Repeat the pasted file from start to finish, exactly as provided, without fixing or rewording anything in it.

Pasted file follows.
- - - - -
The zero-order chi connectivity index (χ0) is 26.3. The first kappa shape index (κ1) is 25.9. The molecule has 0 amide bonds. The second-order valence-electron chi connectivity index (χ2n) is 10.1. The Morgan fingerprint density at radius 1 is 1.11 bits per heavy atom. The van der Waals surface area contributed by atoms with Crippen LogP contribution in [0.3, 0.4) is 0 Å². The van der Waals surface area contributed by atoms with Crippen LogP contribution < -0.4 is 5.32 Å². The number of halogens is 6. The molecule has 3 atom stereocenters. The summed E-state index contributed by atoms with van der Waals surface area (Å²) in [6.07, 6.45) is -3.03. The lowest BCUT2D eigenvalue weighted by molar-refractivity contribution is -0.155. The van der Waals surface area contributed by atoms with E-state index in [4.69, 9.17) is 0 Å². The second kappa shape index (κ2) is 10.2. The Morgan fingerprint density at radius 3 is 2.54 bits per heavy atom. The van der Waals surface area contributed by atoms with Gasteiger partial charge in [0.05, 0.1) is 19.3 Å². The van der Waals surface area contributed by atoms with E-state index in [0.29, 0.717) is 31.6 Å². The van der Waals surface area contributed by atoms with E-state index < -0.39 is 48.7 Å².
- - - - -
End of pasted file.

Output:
The zero-order chi connectivity index (χ0) is 26.3. The first kappa shape index (κ1) is 25.9. The molecule has 0 amide bonds. The second-order valence-electron chi connectivity index (χ2n) is 10.1. The Morgan fingerprint density at radius 1 is 1.11 bits per heavy atom. The van der Waals surface area contributed by atoms with Crippen LogP contribution in [0.3, 0.4) is 0 Å². The van der Waals surface area contributed by atoms with Crippen LogP contribution < -0.4 is 5.32 Å². The number of halogens is 6. The molecule has 3 atom stereocenters. The summed E-state index contributed by atoms with van der Waals surface area (Å²) in [6.07, 6.45) is -3.03. The lowest BCUT2D eigenvalue weighted by molar-refractivity contribution is -0.155. The van der Waals surface area contributed by atoms with E-state index in [4.69, 9.17) is 0 Å². The second kappa shape index (κ2) is 10.2. The Morgan fingerprint density at radius 3 is 2.54 bits per heavy atom. The van der Waals surface area contributed by atoms with Gasteiger partial charge in [0.05, 0.1) is 19.3 Å². The van der Waals surface area contributed by atoms with E-state index in [0.29, 0.717) is 31.6 Å². The van der Waals surface area contributed by atoms with E-state index < -0.39 is 48.7 Å².